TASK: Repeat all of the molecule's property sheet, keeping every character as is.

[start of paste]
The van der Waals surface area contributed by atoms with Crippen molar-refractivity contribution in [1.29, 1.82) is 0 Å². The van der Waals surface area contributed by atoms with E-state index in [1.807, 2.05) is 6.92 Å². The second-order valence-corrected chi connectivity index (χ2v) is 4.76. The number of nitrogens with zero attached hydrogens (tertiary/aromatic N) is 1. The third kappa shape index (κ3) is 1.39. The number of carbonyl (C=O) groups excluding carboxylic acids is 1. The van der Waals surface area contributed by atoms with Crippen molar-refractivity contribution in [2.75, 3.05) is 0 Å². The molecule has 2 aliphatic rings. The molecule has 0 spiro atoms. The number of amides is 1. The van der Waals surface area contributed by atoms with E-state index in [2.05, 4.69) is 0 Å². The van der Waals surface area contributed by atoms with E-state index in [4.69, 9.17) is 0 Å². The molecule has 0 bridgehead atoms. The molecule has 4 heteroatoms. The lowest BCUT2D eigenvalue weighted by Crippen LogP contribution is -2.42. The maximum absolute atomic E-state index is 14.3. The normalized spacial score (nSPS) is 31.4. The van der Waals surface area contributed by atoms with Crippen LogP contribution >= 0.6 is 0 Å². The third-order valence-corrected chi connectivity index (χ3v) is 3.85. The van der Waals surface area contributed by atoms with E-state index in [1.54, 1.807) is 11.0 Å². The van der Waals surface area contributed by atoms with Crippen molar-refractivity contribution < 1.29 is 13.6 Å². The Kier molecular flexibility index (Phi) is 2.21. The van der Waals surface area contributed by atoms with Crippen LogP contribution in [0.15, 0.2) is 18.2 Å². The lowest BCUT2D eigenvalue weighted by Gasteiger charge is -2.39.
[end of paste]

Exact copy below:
The van der Waals surface area contributed by atoms with Crippen molar-refractivity contribution in [1.29, 1.82) is 0 Å². The van der Waals surface area contributed by atoms with E-state index in [1.807, 2.05) is 6.92 Å². The second-order valence-corrected chi connectivity index (χ2v) is 4.76. The number of nitrogens with zero attached hydrogens (tertiary/aromatic N) is 1. The third kappa shape index (κ3) is 1.39. The number of carbonyl (C=O) groups excluding carboxylic acids is 1. The van der Waals surface area contributed by atoms with Crippen molar-refractivity contribution in [2.75, 3.05) is 0 Å². The molecule has 2 aliphatic rings. The molecule has 0 spiro atoms. The number of amides is 1. The van der Waals surface area contributed by atoms with E-state index in [2.05, 4.69) is 0 Å². The van der Waals surface area contributed by atoms with E-state index in [4.69, 9.17) is 0 Å². The molecule has 0 bridgehead atoms. The molecule has 4 heteroatoms. The lowest BCUT2D eigenvalue weighted by Crippen LogP contribution is -2.42. The maximum absolute atomic E-state index is 14.3. The normalized spacial score (nSPS) is 31.4. The van der Waals surface area contributed by atoms with Crippen LogP contribution >= 0.6 is 0 Å². The third-order valence-corrected chi connectivity index (χ3v) is 3.85. The van der Waals surface area contributed by atoms with E-state index in [1.54, 1.807) is 11.0 Å². The van der Waals surface area contributed by atoms with Crippen molar-refractivity contribution < 1.29 is 13.6 Å². The Kier molecular flexibility index (Phi) is 2.21. The van der Waals surface area contributed by atoms with Crippen LogP contribution in [0.15, 0.2) is 18.2 Å². The lowest BCUT2D eigenvalue weighted by Gasteiger charge is -2.39.